thumbnail
Fig 3. Harris Hematoxylin and Eosin stained representative sections near implants site taken on Post-Operative Day 12 (magnification 10x, black scale bars = 100 μm).

(A) Saratin/Ilomostat; (B) Saratin/Bevacizumab/Ilomostat; (C) BSS; (D) MMC (all representative, come from areas of roughly the same location in relation to tube placement).

https://doi.org/10.1371/journal.pone.0138054.g003

thumbnail
Fig 4. Masson’s Trichrome stained representative sections near implants site taken from POD 12, Masson’s Trichrome (magnification 10x, black scale bars = 100 μm).

(A) Saratin/Ilomostat; (B) Saratin/Bevacizumab/Ilomostat; (C) BSS; (D) MMC (all representative, come from areas of roughly the same location in relation to tube placement)

https://doi.org/10.1371/journal.pone.0138054.g004

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Table 1. Histologic Changes Around End of Implant on Post-Operative Day 12.

https://doi.org/10.1371/journal.pone.0138054.t001

Discussion

Historically, MMC has been shown to reduce fibrosis and prolong bleb function in glaucoma patients [17]. Although it has been shown to increase the lifespan of blebs in both rabbits and humans [4,18] there is a risk associated with this non-specific treatment. Many studies have shown that MMC causes decreased vascularization of the Tenon’s capsule, and a substantial reduction of cellular activity at the wound site [19]. MMC is highly toxic in ophthalmic applications, and in human studies has been shown to cause increased incidence of bleb leak, blebitis, endophthalmitis and hypotony maculopathy [4]. Due to these side effects there has been a strong desire to find alternative, more targeted therapies for reducing bleb scarring. There are multiple pathways for the inflammatory response and scarring processes to take in the healing cascade. To block the early inflammatory phase, the protein Saratin which affects platelet adherence and inflammatory cell cascade, together with Avastin which blocks the action of VEGF and reduces tissue vascularity were given perioperatively. A broad spectrum metalloproteinase inhibitor, Ilomastat, was given later at 1 and 2 weeks post-operatively to reduce the contraction phase of wound healing. Targeting a single pathway may be only partially effective, because there are so many alternate routes and systems. Instead, by targeting several pathways at once, it may be possible to reduce the risk of increased use of alternate pathways leading to wound healing. It may also allow use of a reduced dose for each single agent to achieve a safer level of concentration. To date, single agents have not been shown to be as effective in maintaining bleb survival as Mitomycin-C [12,20].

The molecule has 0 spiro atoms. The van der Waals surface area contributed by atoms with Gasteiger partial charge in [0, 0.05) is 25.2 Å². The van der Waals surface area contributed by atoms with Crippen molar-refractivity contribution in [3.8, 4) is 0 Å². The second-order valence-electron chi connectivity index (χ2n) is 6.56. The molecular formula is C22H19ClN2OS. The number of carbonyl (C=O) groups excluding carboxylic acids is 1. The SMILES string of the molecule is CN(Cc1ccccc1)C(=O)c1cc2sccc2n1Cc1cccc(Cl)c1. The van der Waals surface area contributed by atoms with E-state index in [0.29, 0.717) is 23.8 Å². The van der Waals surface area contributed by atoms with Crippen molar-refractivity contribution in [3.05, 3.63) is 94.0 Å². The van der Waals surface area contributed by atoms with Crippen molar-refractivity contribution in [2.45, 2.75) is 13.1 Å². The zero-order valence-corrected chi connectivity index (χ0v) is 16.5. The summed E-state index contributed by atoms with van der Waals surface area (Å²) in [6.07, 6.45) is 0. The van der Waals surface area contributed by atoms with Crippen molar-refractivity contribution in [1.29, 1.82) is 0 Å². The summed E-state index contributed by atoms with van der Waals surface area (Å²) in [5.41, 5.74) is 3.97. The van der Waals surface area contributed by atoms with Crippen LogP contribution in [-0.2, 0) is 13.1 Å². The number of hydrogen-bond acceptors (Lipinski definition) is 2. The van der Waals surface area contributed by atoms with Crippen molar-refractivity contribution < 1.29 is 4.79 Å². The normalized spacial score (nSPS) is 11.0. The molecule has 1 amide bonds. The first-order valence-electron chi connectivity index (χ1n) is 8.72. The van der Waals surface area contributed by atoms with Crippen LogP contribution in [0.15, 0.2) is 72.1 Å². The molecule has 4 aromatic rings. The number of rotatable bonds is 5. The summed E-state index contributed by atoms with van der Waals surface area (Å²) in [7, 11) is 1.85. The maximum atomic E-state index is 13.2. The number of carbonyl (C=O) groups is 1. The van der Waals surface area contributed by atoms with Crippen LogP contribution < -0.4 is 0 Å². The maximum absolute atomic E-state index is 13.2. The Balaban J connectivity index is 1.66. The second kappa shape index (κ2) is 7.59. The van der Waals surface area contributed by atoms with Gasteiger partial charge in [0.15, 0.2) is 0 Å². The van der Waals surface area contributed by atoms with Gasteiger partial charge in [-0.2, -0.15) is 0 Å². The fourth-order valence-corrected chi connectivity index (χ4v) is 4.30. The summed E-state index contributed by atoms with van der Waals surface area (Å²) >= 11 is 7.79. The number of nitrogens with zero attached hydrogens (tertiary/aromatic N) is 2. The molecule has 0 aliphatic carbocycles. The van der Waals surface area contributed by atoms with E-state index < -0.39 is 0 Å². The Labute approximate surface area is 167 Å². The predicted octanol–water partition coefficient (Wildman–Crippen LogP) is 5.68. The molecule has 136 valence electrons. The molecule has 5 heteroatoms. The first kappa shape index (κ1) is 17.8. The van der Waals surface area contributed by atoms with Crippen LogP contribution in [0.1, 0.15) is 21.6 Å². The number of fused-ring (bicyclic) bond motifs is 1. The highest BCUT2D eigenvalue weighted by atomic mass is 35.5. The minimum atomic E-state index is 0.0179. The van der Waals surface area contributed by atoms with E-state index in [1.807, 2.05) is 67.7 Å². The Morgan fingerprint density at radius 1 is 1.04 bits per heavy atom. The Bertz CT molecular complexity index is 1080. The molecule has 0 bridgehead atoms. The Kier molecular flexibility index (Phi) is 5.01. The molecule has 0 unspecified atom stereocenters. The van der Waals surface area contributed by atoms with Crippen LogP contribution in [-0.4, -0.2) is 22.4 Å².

The multi-treatment approach has been used for years in the treatment of cancer [21]. In many diseases, combinations of drugs have been shown to have a more widespread effect on cell function. Drugs can target different phases in the cell cycle or in a cascade sequence and, therefore lower and less cytotoxic doses of each drug may be effective [22].

Wound healing shows variations and nuances in different parts of the body, but the main processes are similar across all tissues including the eye. It is well documented that cutaneous wound healing consists of multiple overlapping phases starting with blood coagulation following incision [23] followed by an inflammatory phase, in which lymphatic vessels play a role in the immune response and the clearing of cellular by-products. In the final phase of wound healing, tissue maturation, and remodeling, including the development and deposition of collagen fibers from the fibroblast cells, the wound area is fully closed while blood vessels mature to support the cells [23]. By changing the rate and/or extent of collagen fiber deposition or capsule thickness, it would be possible to further elongate the life of the bleb after GFS, thus reducing the need of revisions.